Diet Overlap Between Brown Anoles And A Native Lizard In Taiwan

Large prey taken by brown anoles (top two photos) and Swinhoe’s tree lizard (bottom two).

Starting in the 1970s, Caribbean anoles became a model system for studying community ecology, especially interspecific competition. Such studies generally focused only on anole species. Though seemingly chauvinistic, this anolocentrism is reasonable in many localities, where resource competition probably is primarily between anole species (although there was a boisterous debate in the 1980s on the extent to which anoles and insectivorous birds might compete).

However, this is not always the case. In Central and South America, for example, the much greater non-anole saurifauna than on Caribbean islands makes it likely that anoles may experience much greater resource competition with non-anole lizards, as well as other taxa. And the same may be true for anoles introduced to far-flung regions.

Take, for example, the brown anole in Taiwan, which occurs with the native Swinhoe’s tree lizard. Like brown anoles, the agamid is found on the ground and low on tree trunks, and thus might be considered a trunk-ground anole. Being only slightly larger than brown anoles, the tree lizard probably eats much the same food. Gerrut Norval posted a while back on the amazingly large prey that brown anoles and tree lizards eat in Taiwan, and now he and colleagues have published a paper documenting the extensive diet overlap between the species (Gerrut previously provided a post on the background to this study, including some interesting information and photographs on the research methods). Very likely they are strong competitors, although Norval et al. argue that the size discrepancy means that the effect is asymmetric. However, at least in some areas, brown anoles have much higher densities, meaning that their aggregate effect on tree lizards may be just as great as the reverse.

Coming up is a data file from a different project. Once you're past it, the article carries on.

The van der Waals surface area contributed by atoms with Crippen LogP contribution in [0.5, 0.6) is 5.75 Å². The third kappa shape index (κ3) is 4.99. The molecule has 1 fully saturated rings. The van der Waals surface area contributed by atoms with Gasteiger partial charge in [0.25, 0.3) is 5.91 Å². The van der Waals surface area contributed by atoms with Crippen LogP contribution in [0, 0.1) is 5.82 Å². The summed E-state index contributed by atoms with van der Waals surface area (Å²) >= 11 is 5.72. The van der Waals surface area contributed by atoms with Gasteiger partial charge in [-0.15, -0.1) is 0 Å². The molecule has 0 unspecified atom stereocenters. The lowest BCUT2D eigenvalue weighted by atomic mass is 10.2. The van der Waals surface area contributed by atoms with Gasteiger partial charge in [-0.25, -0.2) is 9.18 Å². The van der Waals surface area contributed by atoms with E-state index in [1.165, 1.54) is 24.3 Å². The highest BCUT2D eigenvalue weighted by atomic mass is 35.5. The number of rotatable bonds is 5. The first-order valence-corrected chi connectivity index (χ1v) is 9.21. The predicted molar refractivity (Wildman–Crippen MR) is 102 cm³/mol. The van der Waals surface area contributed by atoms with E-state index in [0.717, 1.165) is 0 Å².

Brown anoles are most dense in hot, open areas, whereas the tree lizards reign supreme in shaded habitats, suggesting that environmental effects mediate the outcome of interspecific interactions between the two species. In addition, this difference indicates that reforestation efforts would be a good conservation move to stem the effect of the brown anole invasion.

About Jonathan Losos

Professor and Curator of Herpetology at the Museum of Comparative Zoology at Harvard University. I've spent my entire professional career studying anoles and have discovered that the more I learn about anoles, the more I realize I don't know.

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